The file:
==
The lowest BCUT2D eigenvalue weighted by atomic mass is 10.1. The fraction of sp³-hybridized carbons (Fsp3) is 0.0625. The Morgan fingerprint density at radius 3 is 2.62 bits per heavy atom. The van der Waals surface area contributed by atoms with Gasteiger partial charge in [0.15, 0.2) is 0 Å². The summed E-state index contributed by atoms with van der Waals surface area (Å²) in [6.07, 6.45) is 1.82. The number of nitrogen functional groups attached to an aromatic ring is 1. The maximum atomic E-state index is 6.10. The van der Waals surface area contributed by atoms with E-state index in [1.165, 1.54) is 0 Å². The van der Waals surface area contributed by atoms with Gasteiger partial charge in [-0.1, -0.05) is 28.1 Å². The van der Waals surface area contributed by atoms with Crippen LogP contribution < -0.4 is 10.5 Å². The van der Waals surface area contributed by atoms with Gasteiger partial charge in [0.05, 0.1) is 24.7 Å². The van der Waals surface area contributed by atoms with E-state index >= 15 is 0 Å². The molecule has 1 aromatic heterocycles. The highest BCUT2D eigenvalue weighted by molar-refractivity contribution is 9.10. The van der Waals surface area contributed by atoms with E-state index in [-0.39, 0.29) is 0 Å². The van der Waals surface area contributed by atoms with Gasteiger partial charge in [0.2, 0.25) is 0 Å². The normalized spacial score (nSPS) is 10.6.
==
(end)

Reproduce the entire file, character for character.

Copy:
The lowest BCUT2D eigenvalue weighted by atomic mass is 10.1. The fraction of sp³-hybridized carbons (Fsp3) is 0.0625. The Morgan fingerprint density at radius 3 is 2.62 bits per heavy atom. The van der Waals surface area contributed by atoms with Gasteiger partial charge in [0.15, 0.2) is 0 Å². The summed E-state index contributed by atoms with van der Waals surface area (Å²) in [6.07, 6.45) is 1.82. The number of nitrogen functional groups attached to an aromatic ring is 1. The maximum atomic E-state index is 6.10. The van der Waals surface area contributed by atoms with E-state index in [1.165, 1.54) is 0 Å². The van der Waals surface area contributed by atoms with Gasteiger partial charge in [-0.1, -0.05) is 28.1 Å². The van der Waals surface area contributed by atoms with Crippen LogP contribution < -0.4 is 10.5 Å². The van der Waals surface area contributed by atoms with Gasteiger partial charge in [0.05, 0.1) is 24.7 Å². The van der Waals surface area contributed by atoms with E-state index >= 15 is 0 Å². The molecule has 1 aromatic heterocycles. The highest BCUT2D eigenvalue weighted by molar-refractivity contribution is 9.10. The van der Waals surface area contributed by atoms with E-state index in [-0.39, 0.29) is 0 Å². The van der Waals surface area contributed by atoms with Gasteiger partial charge in [0.2, 0.25) is 0 Å². The normalized spacial score (nSPS) is 10.6.